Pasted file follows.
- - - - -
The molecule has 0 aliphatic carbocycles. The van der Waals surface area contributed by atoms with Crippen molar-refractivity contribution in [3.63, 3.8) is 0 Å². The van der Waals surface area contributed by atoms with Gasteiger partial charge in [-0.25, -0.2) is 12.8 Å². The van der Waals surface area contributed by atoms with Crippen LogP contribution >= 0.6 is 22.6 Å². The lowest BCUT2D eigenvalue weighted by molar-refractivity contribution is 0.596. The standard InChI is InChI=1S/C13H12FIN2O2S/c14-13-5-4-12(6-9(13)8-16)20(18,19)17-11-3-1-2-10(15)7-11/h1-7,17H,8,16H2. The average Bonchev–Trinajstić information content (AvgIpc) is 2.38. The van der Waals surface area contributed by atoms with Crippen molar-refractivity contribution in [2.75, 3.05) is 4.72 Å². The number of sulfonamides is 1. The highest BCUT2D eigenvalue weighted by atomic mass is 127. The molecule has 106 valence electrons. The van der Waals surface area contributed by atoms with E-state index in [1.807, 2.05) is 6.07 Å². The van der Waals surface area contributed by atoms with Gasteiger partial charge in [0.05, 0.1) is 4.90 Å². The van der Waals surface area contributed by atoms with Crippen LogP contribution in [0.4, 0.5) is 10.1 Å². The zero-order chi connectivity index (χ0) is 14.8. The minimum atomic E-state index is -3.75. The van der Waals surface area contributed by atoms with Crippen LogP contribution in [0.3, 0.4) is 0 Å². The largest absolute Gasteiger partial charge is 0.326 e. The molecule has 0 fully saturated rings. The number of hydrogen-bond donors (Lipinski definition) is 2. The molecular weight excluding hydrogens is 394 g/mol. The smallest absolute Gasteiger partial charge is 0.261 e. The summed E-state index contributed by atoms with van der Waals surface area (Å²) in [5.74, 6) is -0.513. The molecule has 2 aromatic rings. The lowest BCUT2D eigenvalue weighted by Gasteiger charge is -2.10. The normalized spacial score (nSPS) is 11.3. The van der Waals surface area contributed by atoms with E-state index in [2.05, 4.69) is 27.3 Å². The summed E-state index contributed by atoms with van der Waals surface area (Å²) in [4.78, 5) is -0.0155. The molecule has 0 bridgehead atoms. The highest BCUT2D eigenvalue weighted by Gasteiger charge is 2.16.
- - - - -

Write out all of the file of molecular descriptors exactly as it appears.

The molecule has 0 aliphatic carbocycles. The van der Waals surface area contributed by atoms with Crippen molar-refractivity contribution in [3.63, 3.8) is 0 Å². The van der Waals surface area contributed by atoms with Gasteiger partial charge in [-0.25, -0.2) is 12.8 Å². The van der Waals surface area contributed by atoms with Crippen LogP contribution >= 0.6 is 22.6 Å². The lowest BCUT2D eigenvalue weighted by molar-refractivity contribution is 0.596. The standard InChI is InChI=1S/C13H12FIN2O2S/c14-13-5-4-12(6-9(13)8-16)20(18,19)17-11-3-1-2-10(15)7-11/h1-7,17H,8,16H2. The average Bonchev–Trinajstić information content (AvgIpc) is 2.38. The van der Waals surface area contributed by atoms with Crippen molar-refractivity contribution in [2.75, 3.05) is 4.72 Å². The number of sulfonamides is 1. The highest BCUT2D eigenvalue weighted by atomic mass is 127. The molecule has 106 valence electrons. The van der Waals surface area contributed by atoms with E-state index in [1.807, 2.05) is 6.07 Å². The van der Waals surface area contributed by atoms with Gasteiger partial charge in [0.05, 0.1) is 4.90 Å². The van der Waals surface area contributed by atoms with Crippen LogP contribution in [0.4, 0.5) is 10.1 Å². The zero-order chi connectivity index (χ0) is 14.8. The minimum atomic E-state index is -3.75. The van der Waals surface area contributed by atoms with Crippen LogP contribution in [0.3, 0.4) is 0 Å². The largest absolute Gasteiger partial charge is 0.326 e. The molecule has 0 fully saturated rings. The number of hydrogen-bond donors (Lipinski definition) is 2. The molecular weight excluding hydrogens is 394 g/mol. The smallest absolute Gasteiger partial charge is 0.261 e. The summed E-state index contributed by atoms with van der Waals surface area (Å²) in [5.74, 6) is -0.513. The molecule has 2 aromatic rings. The lowest BCUT2D eigenvalue weighted by Gasteiger charge is -2.10. The normalized spacial score (nSPS) is 11.3. The van der Waals surface area contributed by atoms with E-state index in [2.05, 4.69) is 27.3 Å². The summed E-state index contributed by atoms with van der Waals surface area (Å²) in [4.78, 5) is -0.0155. The molecule has 0 bridgehead atoms. The highest BCUT2D eigenvalue weighted by Gasteiger charge is 2.16.